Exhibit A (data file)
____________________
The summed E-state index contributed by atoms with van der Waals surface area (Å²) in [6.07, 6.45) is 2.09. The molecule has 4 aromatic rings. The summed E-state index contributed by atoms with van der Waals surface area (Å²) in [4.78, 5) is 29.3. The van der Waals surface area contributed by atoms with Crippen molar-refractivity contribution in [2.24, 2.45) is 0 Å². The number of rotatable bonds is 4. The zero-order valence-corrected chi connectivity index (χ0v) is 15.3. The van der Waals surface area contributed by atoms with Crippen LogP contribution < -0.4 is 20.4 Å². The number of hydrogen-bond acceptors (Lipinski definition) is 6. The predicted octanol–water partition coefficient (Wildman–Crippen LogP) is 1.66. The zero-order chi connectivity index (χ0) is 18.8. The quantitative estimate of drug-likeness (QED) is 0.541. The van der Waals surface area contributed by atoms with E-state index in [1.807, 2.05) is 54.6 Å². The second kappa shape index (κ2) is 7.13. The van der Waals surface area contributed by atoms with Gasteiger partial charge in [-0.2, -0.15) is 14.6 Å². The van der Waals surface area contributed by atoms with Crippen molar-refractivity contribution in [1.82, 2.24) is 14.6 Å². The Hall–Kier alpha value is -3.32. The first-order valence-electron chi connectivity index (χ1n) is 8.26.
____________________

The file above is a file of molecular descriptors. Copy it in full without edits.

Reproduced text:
The summed E-state index contributed by atoms with van der Waals surface area (Å²) in [6.07, 6.45) is 2.09. The molecule has 4 aromatic rings. The summed E-state index contributed by atoms with van der Waals surface area (Å²) in [4.78, 5) is 29.3. The van der Waals surface area contributed by atoms with Crippen molar-refractivity contribution in [2.24, 2.45) is 0 Å². The number of rotatable bonds is 4. The zero-order valence-corrected chi connectivity index (χ0v) is 15.3. The van der Waals surface area contributed by atoms with Crippen LogP contribution < -0.4 is 20.4 Å². The number of hydrogen-bond acceptors (Lipinski definition) is 6. The predicted octanol–water partition coefficient (Wildman–Crippen LogP) is 1.66. The zero-order chi connectivity index (χ0) is 18.8. The quantitative estimate of drug-likeness (QED) is 0.541. The van der Waals surface area contributed by atoms with E-state index in [1.807, 2.05) is 54.6 Å². The second kappa shape index (κ2) is 7.13. The van der Waals surface area contributed by atoms with Gasteiger partial charge in [-0.2, -0.15) is 14.6 Å². The van der Waals surface area contributed by atoms with Crippen molar-refractivity contribution in [1.82, 2.24) is 14.6 Å². The Hall–Kier alpha value is -3.32. The first-order valence-electron chi connectivity index (χ1n) is 8.26.